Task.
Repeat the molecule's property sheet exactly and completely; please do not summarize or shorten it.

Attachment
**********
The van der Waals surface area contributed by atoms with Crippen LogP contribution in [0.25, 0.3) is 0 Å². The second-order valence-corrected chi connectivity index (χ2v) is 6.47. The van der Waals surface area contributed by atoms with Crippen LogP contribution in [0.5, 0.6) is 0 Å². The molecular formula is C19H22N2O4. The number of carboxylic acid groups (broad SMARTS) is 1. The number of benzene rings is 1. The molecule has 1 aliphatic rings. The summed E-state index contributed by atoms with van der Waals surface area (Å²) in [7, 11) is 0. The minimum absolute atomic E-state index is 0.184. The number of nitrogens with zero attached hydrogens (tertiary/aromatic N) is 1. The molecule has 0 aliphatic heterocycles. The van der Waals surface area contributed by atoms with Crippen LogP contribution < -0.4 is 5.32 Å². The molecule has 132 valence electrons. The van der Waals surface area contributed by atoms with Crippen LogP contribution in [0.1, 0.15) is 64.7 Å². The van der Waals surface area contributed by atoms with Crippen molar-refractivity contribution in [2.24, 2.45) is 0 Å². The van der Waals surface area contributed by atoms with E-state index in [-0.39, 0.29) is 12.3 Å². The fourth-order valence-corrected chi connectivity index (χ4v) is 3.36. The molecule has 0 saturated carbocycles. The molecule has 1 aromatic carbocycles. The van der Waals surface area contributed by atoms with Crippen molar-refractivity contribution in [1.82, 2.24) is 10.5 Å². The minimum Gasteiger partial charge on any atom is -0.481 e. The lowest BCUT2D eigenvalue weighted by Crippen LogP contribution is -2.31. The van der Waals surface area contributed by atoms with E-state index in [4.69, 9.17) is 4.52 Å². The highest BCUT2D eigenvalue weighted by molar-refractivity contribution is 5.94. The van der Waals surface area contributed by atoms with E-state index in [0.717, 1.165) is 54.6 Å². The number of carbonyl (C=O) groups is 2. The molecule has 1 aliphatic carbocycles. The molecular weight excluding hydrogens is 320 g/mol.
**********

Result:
The van der Waals surface area contributed by atoms with Crippen LogP contribution in [0.25, 0.3) is 0 Å². The second-order valence-corrected chi connectivity index (χ2v) is 6.47. The van der Waals surface area contributed by atoms with Crippen LogP contribution in [0.5, 0.6) is 0 Å². The molecular formula is C19H22N2O4. The number of carboxylic acid groups (broad SMARTS) is 1. The number of benzene rings is 1. The molecule has 1 aliphatic rings. The summed E-state index contributed by atoms with van der Waals surface area (Å²) in [7, 11) is 0. The minimum absolute atomic E-state index is 0.184. The number of nitrogens with zero attached hydrogens (tertiary/aromatic N) is 1. The molecule has 0 aliphatic heterocycles. The van der Waals surface area contributed by atoms with Crippen LogP contribution < -0.4 is 5.32 Å². The molecule has 132 valence electrons. The van der Waals surface area contributed by atoms with Crippen LogP contribution in [0.1, 0.15) is 64.7 Å². The van der Waals surface area contributed by atoms with Crippen molar-refractivity contribution in [2.24, 2.45) is 0 Å². The van der Waals surface area contributed by atoms with E-state index in [-0.39, 0.29) is 12.3 Å². The fourth-order valence-corrected chi connectivity index (χ4v) is 3.36. The molecule has 0 saturated carbocycles. The molecule has 1 aromatic carbocycles. The van der Waals surface area contributed by atoms with Crippen molar-refractivity contribution in [1.82, 2.24) is 10.5 Å². The minimum Gasteiger partial charge on any atom is -0.481 e. The lowest BCUT2D eigenvalue weighted by Crippen LogP contribution is -2.31. The van der Waals surface area contributed by atoms with E-state index in [4.69, 9.17) is 4.52 Å². The highest BCUT2D eigenvalue weighted by molar-refractivity contribution is 5.94. The van der Waals surface area contributed by atoms with E-state index in [0.717, 1.165) is 54.6 Å². The number of carbonyl (C=O) groups is 2. The molecule has 1 aliphatic carbocycles. The molecular weight excluding hydrogens is 320 g/mol.